The Colorado Fuel & Iron Company will naturally disavow their connection with these outrages; yet, we ask, and the public asks: How was it possible, in the first place, for anyone not on the inside of things to follow up the route of the union organizers so correctly? In the second place, can we believe that men will mask themselves and beat their fellow-men into insensibility, unless they are ordered to do so by someone above them, and paid well for their criminal services? Third, it is impossible to believe that the leaders of the union hired thugs to hold them up, and unmercifully beat them. Fourth, there was only one way whereby the moves of the union leaders could be accurately known in advance by any outsiders, namely, through a leak in the union. Fifth, we know that this leak was in the person of the talented Pinkerton Detective Robert M. Smith. Sixth, as the latter reported exclusively to the Agency and to the Colorado Fuel & Iron Company, there can be no doubt on earth that the outrages described were committed by thugs hired expressly for that criminal work by some responsible official or officiate of the company.

People have been condemned to death on circumstantial evidence far weaker than is ours; and we can see no reason why, in the interests of a common brotherhood, such rascally methods as were very probably adopted by the Colorado Fuel & Iron Company with the active co-operation of Pinkerton's National Detective Agency, should not be thoroughly aired before the public.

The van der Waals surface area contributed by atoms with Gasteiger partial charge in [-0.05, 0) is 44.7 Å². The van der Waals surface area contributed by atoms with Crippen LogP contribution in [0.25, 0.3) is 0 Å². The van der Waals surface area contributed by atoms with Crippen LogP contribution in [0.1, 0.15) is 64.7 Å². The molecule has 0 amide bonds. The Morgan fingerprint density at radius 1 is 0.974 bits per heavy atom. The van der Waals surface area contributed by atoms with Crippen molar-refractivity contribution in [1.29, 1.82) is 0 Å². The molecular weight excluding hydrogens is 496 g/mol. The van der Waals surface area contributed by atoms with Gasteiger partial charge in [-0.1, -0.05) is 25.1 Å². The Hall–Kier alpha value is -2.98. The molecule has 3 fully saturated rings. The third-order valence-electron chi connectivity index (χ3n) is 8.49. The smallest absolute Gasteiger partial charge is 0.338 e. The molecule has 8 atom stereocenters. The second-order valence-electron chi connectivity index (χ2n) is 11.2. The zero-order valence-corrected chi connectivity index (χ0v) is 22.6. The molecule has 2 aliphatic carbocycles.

Turn as they would, the leaders of the coal miners in Colorado met shameful defeat. Trained and veteran leaders of the United Mine Workers, who had achieved notable victories for President Mitchell in Eastern States, met their Waterloo in the Colorado strike. That wolf in sheep's clothing in their midst, that man who was a coal miner by trade and a Pinkerton operative by profession, circumvented all their plans, defeated all their hopes, and helped rivet the shackles of a miserable servitude more closely than ever before on the emaciated limbs of those men who trusted implicitly in his loyalty and honor, and called him "BROTHER."